So, I’m going to keep writing and sharing at the pace that I feel is appropriate for my thinking. I hope that doesn’t make me stubborn or obnoxious. I pray it does not make me seem non-empathetic. But I have a lot to learn in my second half of life. I have a lot of thinking to do. I have a lot of doing to think. I have to keep writing. I desperately want to be one of the solutions finders. To contribute to that team. I’m going to keep pushing.

If you are experiencing a filter issue, then I am happy to help in other ways. I have some experience and learning to share about how to manage a vigorous reading stream. But, I’m not going to slow down my writing and thinking. I’m mostly writing for my own thinking and learning. But I do it “out loud” so that my nodes of thinking might connect with those of others. Even when I receive no comments, I find the writing incredibly helpful to my thinking and understanding. But…when I receive even one comment on my blog, something magic happens. I get stretched, encouraged, challenged, and supported. I get feedback, pushback, and reciprocal questioning.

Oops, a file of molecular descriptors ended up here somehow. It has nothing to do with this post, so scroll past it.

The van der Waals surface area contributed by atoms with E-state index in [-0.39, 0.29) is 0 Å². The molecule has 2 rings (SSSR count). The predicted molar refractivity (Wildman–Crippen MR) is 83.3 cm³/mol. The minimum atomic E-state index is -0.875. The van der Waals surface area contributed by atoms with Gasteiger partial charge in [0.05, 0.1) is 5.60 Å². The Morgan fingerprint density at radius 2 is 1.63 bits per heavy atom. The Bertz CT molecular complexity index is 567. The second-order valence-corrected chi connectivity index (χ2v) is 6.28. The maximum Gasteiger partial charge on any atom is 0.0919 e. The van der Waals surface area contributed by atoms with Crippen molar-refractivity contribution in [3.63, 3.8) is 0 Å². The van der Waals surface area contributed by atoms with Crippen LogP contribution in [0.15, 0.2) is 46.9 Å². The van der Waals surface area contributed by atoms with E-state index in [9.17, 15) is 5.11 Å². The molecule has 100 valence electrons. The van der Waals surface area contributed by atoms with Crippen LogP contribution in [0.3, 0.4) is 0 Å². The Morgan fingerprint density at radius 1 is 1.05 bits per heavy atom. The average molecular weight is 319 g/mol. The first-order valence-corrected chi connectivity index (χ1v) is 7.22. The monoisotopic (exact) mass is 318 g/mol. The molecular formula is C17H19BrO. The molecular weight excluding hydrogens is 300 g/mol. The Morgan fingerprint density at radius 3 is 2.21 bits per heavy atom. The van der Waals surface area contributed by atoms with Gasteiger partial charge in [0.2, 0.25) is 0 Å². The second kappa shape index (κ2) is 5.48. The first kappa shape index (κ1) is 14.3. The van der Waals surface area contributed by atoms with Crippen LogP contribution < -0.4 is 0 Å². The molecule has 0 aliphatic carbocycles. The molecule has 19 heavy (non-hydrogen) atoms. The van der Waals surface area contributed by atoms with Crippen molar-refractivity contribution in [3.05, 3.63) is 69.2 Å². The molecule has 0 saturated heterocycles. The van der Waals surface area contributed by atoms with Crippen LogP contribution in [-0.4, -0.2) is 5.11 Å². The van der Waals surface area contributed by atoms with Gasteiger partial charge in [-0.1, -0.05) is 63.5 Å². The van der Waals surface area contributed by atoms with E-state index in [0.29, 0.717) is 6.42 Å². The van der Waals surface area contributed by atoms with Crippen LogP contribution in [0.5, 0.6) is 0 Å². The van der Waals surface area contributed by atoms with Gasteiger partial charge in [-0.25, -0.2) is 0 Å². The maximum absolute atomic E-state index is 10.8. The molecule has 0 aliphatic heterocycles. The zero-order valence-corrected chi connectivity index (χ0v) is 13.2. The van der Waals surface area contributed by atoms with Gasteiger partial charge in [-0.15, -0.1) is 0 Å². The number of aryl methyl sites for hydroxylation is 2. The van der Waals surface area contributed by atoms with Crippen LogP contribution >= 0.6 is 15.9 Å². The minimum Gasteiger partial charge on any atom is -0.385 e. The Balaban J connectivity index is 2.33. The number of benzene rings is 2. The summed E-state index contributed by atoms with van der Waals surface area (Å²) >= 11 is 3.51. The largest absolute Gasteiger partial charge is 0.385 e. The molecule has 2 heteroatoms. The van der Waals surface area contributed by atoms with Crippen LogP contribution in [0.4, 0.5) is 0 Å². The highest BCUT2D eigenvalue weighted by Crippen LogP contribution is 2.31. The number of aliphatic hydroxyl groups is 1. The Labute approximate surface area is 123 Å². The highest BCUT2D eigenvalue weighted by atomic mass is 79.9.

And I grow.

I’m gonna keep growing. I’m gonna keep writing. I’m gonna keep thinking and trying to understand. And I’m here to help if I can about how people filter and control the flow at their end of the faucet. But I’m gonna keep water in the pipes for those who want to open the flow.

8 thoughts on “Darn it. It’s my blog, and I’ll write if I want to!

  1. The comment alone reveals how approachable so many of us find you, Bo. By all means, DON’T stop or slow down your writing, but I can empathize with the commenters struggle to keep up. I mark many posts as read without ever opening them, but I cannot with a few blogs–yours among them. You’re empathy and approachability make your thinking and writing contagious, Bo. So keep it up, but please understand if some of us remain a few days (currently, 5 days for me) behind you. Warm regards, my friend. I hope you had a great birthday this week!

    • Philip,